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Do you have kids?

Written by Erin Hill. Posted in Diaper Duty

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When did this become an unwelcome question?

Answers range from “yes” to “NO! I HATE KIDS!” and those in between are, well, awkward to say the least.

I always get to this question. Always. Even before I had kids. To get to know a person, you ask about them. What do you do? Where are you from? Do you have kids?

Lately, though, I feel like this is an immediate “eye-roller” question.

No, it’s not an excuse for me to talk about my kids. I literally want to know if you have kids, their names, etc. If you don’t have kids, cool. Now I know, and we move on getting to know each other more.

I don’t know what people are thinking when I ask and they answer strangely.

Do you ask people if they have kids? Do you ever get a weird response?

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Always do the right thing. Always.

Written by Erin Hill. Posted in Diaper Duty

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Little eyes and ears are watching and listening to me interact with others constantly. What I do has a huge impact on what my kids will do and that is a responsibility I take very seriously. (Usually) I'm polite, respectful, cheerful, empathetic, and all the other things I hope my kids will be. I have to be aware of my reactions so much more now than ever and be a guide that practices what I preach.

So, when my son took two little green thing-a-ma-bobs from the Carnegie Science Center (by accident!), I had another opportunity to do the right thing and get him involved. I wasn't taking it for granted.

My son was upset he took them. When he realize what he did, his saucer eyes looked up at me and he confessed,

"I...took...these. I TOOK THESE FROM THE CENTER! These are not mine! They are the center's!"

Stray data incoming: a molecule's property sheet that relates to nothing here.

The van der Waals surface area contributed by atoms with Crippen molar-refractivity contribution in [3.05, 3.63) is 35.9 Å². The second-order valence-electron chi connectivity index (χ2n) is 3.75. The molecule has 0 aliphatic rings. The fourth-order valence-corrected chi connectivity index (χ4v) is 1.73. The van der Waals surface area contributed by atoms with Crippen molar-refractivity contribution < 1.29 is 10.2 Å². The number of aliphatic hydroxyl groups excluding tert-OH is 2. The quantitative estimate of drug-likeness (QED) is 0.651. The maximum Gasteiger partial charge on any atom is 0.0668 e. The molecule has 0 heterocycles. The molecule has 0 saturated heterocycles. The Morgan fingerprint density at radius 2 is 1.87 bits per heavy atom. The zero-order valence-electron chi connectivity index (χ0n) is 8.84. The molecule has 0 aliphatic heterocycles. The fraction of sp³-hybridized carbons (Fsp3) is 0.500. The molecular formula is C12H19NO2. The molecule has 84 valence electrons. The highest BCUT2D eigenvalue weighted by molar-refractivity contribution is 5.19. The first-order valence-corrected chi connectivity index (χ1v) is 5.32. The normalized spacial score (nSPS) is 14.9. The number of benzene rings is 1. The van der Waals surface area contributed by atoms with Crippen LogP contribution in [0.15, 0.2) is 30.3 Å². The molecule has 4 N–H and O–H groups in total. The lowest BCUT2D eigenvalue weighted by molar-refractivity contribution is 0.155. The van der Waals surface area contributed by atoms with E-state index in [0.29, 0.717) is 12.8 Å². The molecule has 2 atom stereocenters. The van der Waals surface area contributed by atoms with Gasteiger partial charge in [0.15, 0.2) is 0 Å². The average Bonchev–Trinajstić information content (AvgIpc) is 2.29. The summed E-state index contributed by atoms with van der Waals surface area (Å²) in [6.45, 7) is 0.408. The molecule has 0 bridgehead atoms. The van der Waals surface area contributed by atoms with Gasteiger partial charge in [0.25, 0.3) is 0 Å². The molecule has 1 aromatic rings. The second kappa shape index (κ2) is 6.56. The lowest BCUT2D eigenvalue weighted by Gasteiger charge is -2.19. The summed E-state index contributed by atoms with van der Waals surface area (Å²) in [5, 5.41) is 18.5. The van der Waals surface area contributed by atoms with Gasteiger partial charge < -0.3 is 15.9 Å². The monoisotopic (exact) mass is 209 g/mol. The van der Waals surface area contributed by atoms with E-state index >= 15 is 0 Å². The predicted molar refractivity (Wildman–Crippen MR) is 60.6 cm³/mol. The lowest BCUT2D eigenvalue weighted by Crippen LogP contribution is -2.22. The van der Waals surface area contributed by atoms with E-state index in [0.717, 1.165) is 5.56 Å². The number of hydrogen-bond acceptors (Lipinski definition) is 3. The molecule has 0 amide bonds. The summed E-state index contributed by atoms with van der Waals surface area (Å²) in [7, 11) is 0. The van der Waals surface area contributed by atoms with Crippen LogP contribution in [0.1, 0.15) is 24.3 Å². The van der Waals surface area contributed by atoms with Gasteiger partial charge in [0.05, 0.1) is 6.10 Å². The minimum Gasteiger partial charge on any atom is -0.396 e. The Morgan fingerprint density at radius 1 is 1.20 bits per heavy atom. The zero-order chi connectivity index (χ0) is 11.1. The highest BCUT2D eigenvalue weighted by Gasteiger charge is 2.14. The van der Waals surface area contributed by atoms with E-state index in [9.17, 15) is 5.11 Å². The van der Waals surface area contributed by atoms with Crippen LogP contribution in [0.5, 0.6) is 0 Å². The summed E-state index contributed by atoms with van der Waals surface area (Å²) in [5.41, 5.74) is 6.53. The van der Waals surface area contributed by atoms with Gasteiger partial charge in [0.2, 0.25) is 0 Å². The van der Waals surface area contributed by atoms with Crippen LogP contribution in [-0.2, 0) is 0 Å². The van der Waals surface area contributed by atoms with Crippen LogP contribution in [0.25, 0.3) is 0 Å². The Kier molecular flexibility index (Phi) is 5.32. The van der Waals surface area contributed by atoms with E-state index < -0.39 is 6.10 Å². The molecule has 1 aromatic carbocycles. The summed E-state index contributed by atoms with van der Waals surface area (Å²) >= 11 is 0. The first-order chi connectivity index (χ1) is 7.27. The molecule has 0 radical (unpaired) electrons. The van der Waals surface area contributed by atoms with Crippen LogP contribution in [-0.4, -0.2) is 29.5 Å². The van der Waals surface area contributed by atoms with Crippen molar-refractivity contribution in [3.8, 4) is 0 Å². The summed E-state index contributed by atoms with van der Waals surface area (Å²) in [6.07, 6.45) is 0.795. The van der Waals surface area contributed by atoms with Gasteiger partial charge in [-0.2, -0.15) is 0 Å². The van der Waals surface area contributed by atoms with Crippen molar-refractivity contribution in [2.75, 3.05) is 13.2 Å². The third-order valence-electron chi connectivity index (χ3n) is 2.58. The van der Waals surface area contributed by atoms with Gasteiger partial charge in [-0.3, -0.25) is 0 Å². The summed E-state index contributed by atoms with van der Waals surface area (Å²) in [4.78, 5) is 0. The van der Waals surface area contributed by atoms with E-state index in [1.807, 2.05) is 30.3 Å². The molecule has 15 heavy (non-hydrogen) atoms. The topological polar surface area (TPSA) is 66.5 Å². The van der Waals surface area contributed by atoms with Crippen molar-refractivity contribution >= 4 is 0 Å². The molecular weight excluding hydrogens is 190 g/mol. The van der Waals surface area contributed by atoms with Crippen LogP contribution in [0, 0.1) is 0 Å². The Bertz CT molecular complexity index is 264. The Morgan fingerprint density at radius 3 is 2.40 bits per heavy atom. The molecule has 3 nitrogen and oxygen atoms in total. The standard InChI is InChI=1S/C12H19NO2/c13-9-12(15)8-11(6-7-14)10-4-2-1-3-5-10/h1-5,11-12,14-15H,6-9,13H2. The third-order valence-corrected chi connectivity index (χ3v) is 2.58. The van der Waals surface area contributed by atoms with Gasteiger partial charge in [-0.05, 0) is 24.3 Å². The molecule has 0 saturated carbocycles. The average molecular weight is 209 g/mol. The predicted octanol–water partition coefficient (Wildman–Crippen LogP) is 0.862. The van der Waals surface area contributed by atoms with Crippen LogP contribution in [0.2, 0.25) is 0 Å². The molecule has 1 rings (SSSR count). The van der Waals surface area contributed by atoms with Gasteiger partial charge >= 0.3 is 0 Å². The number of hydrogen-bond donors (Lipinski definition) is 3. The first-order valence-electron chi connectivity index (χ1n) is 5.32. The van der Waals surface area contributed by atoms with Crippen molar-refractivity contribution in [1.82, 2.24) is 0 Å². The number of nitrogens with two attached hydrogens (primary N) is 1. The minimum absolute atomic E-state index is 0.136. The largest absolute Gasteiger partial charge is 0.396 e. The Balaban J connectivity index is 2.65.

First, I told him to calm down. (His reaction reminded me so much of what I would have done at his age in that situation I felt bad for him.) Then, I told him it was not big deal because we would return them with an apology.

I sat with the boy and wrote a short letter of apology, tucked the two green thingies in an envelope, and mailed them off.

"Why didn't you just drop them off?" my friend asked. "You work right by there."

"Because Lincoln wouldn't be involved in the process," I explained. "He made a mistake, and he had to be involved in doing the right thing to try to fix it."

I suppose a "normal" person would have kept them or thrown them away or taken them back next time. I don't know. I've never been called "normal" (at least not to my face). To me, mailing them back as soon as I could was the right thing to do.

What would you have done? Is "doing the right thing" a priority in the lessons you're giving your kids? How have you lived up to it?

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Are you a worrier? Questions to kill (some) of them.

Written by Erin Hill. Posted in Diaper Duty

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My top three worries right now are:

  • My kids will be taken.
  • A vehicle will drive through a building my kids/myself/my husband are in.
  • Reagan (my one-year-old) will choke on the huge amount of food she constantly shoves in her mouth.

My mother is a worrier. She worries about everything. EVERYTHING. Growing up with a worrier was, well, worrisome. When I was little, I worried I would worry like her, I was confused about what to worry about, and I worried that my mother would kill herself worrying. (I still worry about that last one.)

I saw the following quote one time:

                Worrying about tomorrow robs today of its joy.

Or something like that.